The VintAxe Guitar Forum

A Place for Vintage Guitar Enthusiasts to Pursue their Passion

Yamaki AY333S

Post all questions concerning your Acoustic Guitar here

Moderators: VintAxe, Phizix

by Turko » Sat Nov 11, 2017 1:03 pm

I have purchased a Yamaki AY333S guitar.Very good condition, good action, and a nice deep mellow tone.The serial number is 60508.Any info would be appreciated.
Posts: 4
Joined: Fri Nov 10, 2017 1:55 am

by VintAxe » Sun Nov 12, 2017 3:47 pm

Hey Turko, sounds like a great purchase :)

Your Yamaki was built in Japan in the mid 1970's and has a solid cedar top with rosewood sides and back.

A Japanese website has a few Yamaki catalogs posted here, your AY333S is in the "Yamaki Sings" catalog:

Here is a brief history of Yamaki posted by Ian Anderson on the Acoustic Guitar Forum:

The complex story of Yamaki guitars is entwined with the histories of a number of other Japanese companies. In the late 1940s, brothers Yasuyuki and Kazuyuki Teradaira started working for Tatsuno Mokko, an instrument-building firm that later split into two different companies, one of which was called Hayashi Gakki. In 1954 Hayashi Gakki was bought out by Zenon, a large music distributor. In 1962 Yasuyuki left Zenon to start an instrument distributor he called Daion, which means “big sound” in Japanese. In 1967 Kazuyuki left Zenon to produce classical guitars under the name Yamaki, an auspicious Japanese word meaning “happy trees on the mountain.” By the early 1970s, Kazuyuki expanded the Yamaki line to include a large number of steel-string guitars, many of which were based on C.F. Martin and Co.’s designs and were distributed exclusively through Daion. Along with Yamaki guitars, Daion sold instruments from Shinano, Mitsura Tamura, Chaki, and Hamox, some of which were built by Yamaki at various times, and Harptone guitars, which they imported from the US.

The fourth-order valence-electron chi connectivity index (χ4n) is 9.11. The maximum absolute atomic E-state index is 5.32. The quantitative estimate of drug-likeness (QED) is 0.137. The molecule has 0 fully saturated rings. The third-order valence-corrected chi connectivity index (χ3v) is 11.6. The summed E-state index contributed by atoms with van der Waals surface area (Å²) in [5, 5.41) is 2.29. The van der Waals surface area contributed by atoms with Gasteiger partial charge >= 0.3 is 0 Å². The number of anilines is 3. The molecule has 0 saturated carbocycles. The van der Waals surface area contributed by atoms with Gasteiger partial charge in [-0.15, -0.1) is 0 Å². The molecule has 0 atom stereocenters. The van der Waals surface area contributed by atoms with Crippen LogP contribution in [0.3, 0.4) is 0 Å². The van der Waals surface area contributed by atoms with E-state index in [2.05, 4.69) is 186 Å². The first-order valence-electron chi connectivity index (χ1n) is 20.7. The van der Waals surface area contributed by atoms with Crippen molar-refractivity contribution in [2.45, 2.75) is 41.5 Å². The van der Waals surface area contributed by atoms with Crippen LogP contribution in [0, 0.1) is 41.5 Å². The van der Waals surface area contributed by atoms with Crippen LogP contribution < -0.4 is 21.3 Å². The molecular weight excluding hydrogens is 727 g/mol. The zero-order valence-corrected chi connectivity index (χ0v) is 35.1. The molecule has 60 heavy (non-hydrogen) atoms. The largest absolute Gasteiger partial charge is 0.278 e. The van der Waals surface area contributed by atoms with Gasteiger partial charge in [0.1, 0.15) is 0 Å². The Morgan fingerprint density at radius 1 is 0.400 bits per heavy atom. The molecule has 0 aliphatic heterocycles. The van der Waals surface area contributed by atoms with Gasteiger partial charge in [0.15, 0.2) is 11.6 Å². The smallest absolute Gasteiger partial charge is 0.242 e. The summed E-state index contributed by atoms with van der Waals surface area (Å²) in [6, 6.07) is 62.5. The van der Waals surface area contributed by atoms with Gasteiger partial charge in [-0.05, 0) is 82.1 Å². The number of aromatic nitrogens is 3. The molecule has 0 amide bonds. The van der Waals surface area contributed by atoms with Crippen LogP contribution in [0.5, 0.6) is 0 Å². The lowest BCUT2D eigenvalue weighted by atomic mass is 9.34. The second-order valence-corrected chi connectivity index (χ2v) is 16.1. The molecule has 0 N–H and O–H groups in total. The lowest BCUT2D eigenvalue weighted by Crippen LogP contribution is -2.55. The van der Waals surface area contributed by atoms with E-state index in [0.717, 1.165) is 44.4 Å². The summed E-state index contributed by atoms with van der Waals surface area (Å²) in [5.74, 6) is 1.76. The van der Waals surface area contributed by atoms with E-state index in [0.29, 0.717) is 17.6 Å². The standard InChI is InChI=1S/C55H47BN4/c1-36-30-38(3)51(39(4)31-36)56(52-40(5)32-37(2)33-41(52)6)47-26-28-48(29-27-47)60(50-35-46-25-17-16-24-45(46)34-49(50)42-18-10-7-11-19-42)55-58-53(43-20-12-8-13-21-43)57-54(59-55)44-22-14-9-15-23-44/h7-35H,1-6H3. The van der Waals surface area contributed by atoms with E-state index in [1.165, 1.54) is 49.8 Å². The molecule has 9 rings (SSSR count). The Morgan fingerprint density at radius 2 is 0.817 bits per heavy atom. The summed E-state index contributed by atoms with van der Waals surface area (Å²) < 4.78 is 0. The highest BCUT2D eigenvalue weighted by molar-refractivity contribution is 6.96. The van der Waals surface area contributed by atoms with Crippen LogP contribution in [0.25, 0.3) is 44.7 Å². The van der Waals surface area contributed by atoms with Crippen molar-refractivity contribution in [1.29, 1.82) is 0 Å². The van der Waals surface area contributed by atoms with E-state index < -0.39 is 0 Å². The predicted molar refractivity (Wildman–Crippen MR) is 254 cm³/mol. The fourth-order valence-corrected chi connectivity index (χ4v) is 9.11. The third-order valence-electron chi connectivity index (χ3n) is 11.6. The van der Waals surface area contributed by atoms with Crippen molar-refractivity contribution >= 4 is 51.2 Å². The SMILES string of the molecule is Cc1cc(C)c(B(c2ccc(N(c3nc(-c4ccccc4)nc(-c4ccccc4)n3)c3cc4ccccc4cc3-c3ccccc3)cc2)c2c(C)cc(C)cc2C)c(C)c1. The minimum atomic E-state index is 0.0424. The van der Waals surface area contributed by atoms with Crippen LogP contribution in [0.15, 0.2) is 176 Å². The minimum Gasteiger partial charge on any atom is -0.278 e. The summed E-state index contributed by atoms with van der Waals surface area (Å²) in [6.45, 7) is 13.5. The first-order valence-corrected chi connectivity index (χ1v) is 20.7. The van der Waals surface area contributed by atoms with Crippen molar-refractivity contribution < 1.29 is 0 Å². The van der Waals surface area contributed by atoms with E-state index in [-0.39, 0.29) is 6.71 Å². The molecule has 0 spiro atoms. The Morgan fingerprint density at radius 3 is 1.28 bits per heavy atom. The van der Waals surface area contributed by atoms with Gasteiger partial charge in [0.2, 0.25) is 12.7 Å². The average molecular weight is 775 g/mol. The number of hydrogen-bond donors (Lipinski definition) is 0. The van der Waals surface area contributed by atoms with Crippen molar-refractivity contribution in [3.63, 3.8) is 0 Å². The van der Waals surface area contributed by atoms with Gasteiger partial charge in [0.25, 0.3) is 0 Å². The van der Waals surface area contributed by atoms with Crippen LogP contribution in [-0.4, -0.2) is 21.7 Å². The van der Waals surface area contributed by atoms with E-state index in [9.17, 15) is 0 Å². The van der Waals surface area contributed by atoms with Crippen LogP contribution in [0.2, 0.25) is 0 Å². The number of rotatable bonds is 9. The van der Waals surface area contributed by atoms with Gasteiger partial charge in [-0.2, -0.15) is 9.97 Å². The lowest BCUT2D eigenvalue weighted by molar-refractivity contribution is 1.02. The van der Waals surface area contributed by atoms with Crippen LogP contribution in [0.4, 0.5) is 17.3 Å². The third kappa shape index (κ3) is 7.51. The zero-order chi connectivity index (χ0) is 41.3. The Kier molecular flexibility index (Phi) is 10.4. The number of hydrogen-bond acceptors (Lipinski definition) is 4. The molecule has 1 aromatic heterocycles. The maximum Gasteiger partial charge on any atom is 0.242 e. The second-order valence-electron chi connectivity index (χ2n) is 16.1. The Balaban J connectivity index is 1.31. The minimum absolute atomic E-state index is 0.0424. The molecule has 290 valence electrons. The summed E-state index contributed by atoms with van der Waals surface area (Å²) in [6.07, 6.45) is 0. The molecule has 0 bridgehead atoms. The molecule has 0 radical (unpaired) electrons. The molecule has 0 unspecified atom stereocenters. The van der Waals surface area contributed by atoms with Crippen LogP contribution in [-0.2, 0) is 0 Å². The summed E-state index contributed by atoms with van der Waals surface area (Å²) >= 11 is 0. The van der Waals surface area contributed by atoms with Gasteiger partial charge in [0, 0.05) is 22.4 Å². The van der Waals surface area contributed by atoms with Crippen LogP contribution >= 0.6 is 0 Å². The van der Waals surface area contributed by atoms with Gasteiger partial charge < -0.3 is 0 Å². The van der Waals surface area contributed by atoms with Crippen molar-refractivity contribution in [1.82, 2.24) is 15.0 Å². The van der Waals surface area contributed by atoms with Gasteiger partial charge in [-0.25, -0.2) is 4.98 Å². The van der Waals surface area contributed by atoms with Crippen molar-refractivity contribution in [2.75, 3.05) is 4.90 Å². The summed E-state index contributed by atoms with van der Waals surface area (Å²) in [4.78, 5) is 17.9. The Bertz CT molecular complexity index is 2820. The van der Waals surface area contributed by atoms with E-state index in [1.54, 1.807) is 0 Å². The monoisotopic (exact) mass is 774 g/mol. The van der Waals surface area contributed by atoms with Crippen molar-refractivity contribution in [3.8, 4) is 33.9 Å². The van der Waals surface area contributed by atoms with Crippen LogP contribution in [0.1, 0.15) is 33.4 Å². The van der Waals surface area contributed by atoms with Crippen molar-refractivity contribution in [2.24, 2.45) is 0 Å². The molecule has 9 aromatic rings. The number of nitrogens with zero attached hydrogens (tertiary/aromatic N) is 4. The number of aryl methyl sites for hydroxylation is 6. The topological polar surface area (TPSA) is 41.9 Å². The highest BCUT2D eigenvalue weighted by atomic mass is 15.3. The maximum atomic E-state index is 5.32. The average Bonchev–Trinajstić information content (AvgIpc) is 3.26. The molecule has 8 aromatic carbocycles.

Sometime in the late 1960s, Daion began exporting Yamaki guitars to America, where they were well received. By the early 1980s, however, Daion felt that the Yamaki Martin-style guitars were getting lost among similar instruments from other Japanese builders like Takamine, Yasuma, and C.F. Mountain, so they redesigned the entire acoustic line and started building acoustic-electrics and solid-body electrics as well as oddities like double-neck acoustics. They dropped the Yamaki name and rebranded their instruments as Daion guitars. Daion began an extensive advertising campaign to introduce the new line around 1982, but this was a time when musicians were more interested in the new MIDI-equipped synthesizers than in guitars. In 1984 Daion stopped importing guitars to America and soon went out of business. Yamaki, on the other hand, survived the downturn of the 1980s and now makes parts for other Japanese guitar companies.

—Michael John Simmons

User avatar
Site Admin
Posts: 2189
Joined: Sat Jul 15, 2006 10:52 am
Location: USA

by Turko » Sun Nov 12, 2017 8:11 pm

Thanks for the info.
Posts: 4
Joined: Fri Nov 10, 2017 1:55 am

Return to Vintage Acoustic Guitars

  • View new posts
  • View unanswered posts
  • Who is online
  • In total there is 1 user online :: 0 registered, 0 hidden and 1 guest (based on users active over the past 5 minutes)
  • Most users ever online was 115 on Sat Jun 30, 2012 1:55 am
  • Users browsing this forum: No registered users and 1 guest